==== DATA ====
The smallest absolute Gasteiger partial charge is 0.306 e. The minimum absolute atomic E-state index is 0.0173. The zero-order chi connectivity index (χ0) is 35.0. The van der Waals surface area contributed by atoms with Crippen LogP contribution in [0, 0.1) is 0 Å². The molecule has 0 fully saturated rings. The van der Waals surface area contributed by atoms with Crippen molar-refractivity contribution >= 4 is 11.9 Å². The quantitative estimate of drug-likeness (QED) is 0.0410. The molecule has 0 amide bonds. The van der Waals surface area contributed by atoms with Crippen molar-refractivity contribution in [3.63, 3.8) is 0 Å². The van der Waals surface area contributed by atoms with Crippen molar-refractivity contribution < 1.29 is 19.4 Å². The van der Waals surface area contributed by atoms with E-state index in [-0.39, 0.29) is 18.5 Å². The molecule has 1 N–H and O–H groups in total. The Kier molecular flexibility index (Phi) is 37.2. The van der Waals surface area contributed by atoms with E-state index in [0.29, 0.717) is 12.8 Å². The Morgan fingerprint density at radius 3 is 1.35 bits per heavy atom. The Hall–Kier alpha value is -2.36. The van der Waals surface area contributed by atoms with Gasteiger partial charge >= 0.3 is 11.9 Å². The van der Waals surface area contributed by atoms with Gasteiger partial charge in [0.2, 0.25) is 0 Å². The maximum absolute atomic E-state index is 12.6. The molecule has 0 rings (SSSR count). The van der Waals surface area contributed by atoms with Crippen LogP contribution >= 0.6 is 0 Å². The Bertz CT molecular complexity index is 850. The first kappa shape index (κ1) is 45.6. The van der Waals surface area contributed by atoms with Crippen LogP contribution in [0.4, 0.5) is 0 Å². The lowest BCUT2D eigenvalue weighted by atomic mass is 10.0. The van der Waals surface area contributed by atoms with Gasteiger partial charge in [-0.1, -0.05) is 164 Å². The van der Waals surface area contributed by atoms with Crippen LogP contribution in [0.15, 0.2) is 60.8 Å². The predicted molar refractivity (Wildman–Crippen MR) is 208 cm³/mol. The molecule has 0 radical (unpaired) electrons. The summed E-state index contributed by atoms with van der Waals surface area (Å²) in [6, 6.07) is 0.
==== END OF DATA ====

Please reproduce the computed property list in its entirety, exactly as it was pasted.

The smallest absolute Gasteiger partial charge is 0.306 e. The minimum absolute atomic E-state index is 0.0173. The zero-order chi connectivity index (χ0) is 35.0. The van der Waals surface area contributed by atoms with Crippen LogP contribution in [0, 0.1) is 0 Å². The molecule has 0 fully saturated rings. The van der Waals surface area contributed by atoms with Crippen molar-refractivity contribution >= 4 is 11.9 Å². The quantitative estimate of drug-likeness (QED) is 0.0410. The molecule has 0 amide bonds. The van der Waals surface area contributed by atoms with Crippen molar-refractivity contribution in [3.63, 3.8) is 0 Å². The van der Waals surface area contributed by atoms with Crippen molar-refractivity contribution < 1.29 is 19.4 Å². The van der Waals surface area contributed by atoms with E-state index in [-0.39, 0.29) is 18.5 Å². The molecule has 1 N–H and O–H groups in total. The Kier molecular flexibility index (Phi) is 37.2. The van der Waals surface area contributed by atoms with E-state index in [0.29, 0.717) is 12.8 Å². The Morgan fingerprint density at radius 3 is 1.35 bits per heavy atom. The Hall–Kier alpha value is -2.36. The van der Waals surface area contributed by atoms with Gasteiger partial charge >= 0.3 is 11.9 Å². The van der Waals surface area contributed by atoms with Gasteiger partial charge in [0.2, 0.25) is 0 Å². The maximum absolute atomic E-state index is 12.6. The molecule has 0 rings (SSSR count). The van der Waals surface area contributed by atoms with Crippen LogP contribution >= 0.6 is 0 Å². The Bertz CT molecular complexity index is 850. The first kappa shape index (κ1) is 45.6. The van der Waals surface area contributed by atoms with Crippen LogP contribution in [0.4, 0.5) is 0 Å². The lowest BCUT2D eigenvalue weighted by atomic mass is 10.0. The van der Waals surface area contributed by atoms with Gasteiger partial charge in [-0.1, -0.05) is 164 Å². The van der Waals surface area contributed by atoms with Crippen LogP contribution in [0.15, 0.2) is 60.8 Å². The predicted molar refractivity (Wildman–Crippen MR) is 208 cm³/mol. The molecule has 0 radical (unpaired) electrons. The summed E-state index contributed by atoms with van der Waals surface area (Å²) in [6, 6.07) is 0.